STAFF NOTE: Although many of our tutors are former teachers, great tutors come from a variety of backgrounds. Our tutor Brad currently works for one of the largest companies in Dayton. He volunteers one morning per month tutoring residents of the Montgomery County Court’s Secure Transitional Offender Program (STOP) as they prepare for the High School Equivalency Exam. Offenders who improve their literacy while serving their sentence are better prepared for a life free of drugs and crime upon their release.
The first day I showed up to tutor at the STOP program felt like my first day of 9th grade. I was full of nervous excitement due to the fact that I didn’t know what I didn’t know. However, after working with the staff, other volunteers and residents of STOP, I knew I would enjoy this opportunity. Helping the residents of STOP study for their GED has been a very rewarding experience and I am learning a lot at the same time. Recently, I tutored a resident that had failed the GED test the first time in large part to the Quadratic Equation. Our tutoring time was spent working on this concept and I had no clue how to do it for the first 30 minutes. However, the two of us worked on it together for the remaining hour and a half, both coming to a better understanding of the Quadratic Formula.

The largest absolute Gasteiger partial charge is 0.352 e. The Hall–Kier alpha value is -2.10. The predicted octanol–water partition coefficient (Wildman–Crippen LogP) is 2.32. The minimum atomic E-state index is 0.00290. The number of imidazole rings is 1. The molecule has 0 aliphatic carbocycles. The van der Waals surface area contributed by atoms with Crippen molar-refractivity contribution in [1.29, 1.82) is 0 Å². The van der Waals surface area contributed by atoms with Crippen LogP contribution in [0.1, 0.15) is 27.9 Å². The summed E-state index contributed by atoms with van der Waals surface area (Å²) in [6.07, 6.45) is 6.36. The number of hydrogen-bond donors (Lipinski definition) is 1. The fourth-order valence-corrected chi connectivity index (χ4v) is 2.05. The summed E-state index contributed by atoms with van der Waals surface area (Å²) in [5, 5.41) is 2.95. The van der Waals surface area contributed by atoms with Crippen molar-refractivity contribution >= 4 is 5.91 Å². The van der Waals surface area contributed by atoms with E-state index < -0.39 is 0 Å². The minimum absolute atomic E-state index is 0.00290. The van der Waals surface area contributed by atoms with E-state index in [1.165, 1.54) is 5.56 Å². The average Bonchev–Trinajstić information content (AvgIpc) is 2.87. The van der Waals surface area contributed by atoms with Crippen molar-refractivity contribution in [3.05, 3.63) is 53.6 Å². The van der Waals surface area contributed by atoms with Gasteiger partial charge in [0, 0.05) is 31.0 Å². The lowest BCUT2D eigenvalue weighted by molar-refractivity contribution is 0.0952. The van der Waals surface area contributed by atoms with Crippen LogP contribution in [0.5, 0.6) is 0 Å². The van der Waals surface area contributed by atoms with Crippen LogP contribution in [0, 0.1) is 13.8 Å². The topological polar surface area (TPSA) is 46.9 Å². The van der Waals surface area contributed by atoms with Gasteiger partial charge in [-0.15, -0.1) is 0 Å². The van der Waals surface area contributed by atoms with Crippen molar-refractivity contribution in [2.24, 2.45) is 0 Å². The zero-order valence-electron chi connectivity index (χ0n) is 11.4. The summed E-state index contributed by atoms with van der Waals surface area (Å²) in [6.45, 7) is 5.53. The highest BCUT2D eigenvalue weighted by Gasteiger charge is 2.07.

I left that day thinking about how rewarding it was to learn this concept while also helping someone else learn it. Even more rewarding was the email I received two days later when the Brunner staff told me that this resident passed their GED! That email is one of the best I have ever received. I only volunteer 2 hours a month and wasn’t sure how much I could do in those two hours to help the residents but after hearing about the successful attainment of a GED, I realized that it didn’t matter how much time you volunteered, but what you did with that time.
If you are like me, it may seem like the past school year just ended. However the ads in the newspaper and on television indicate that the start of a new academic year is just a matter of days or weeks away.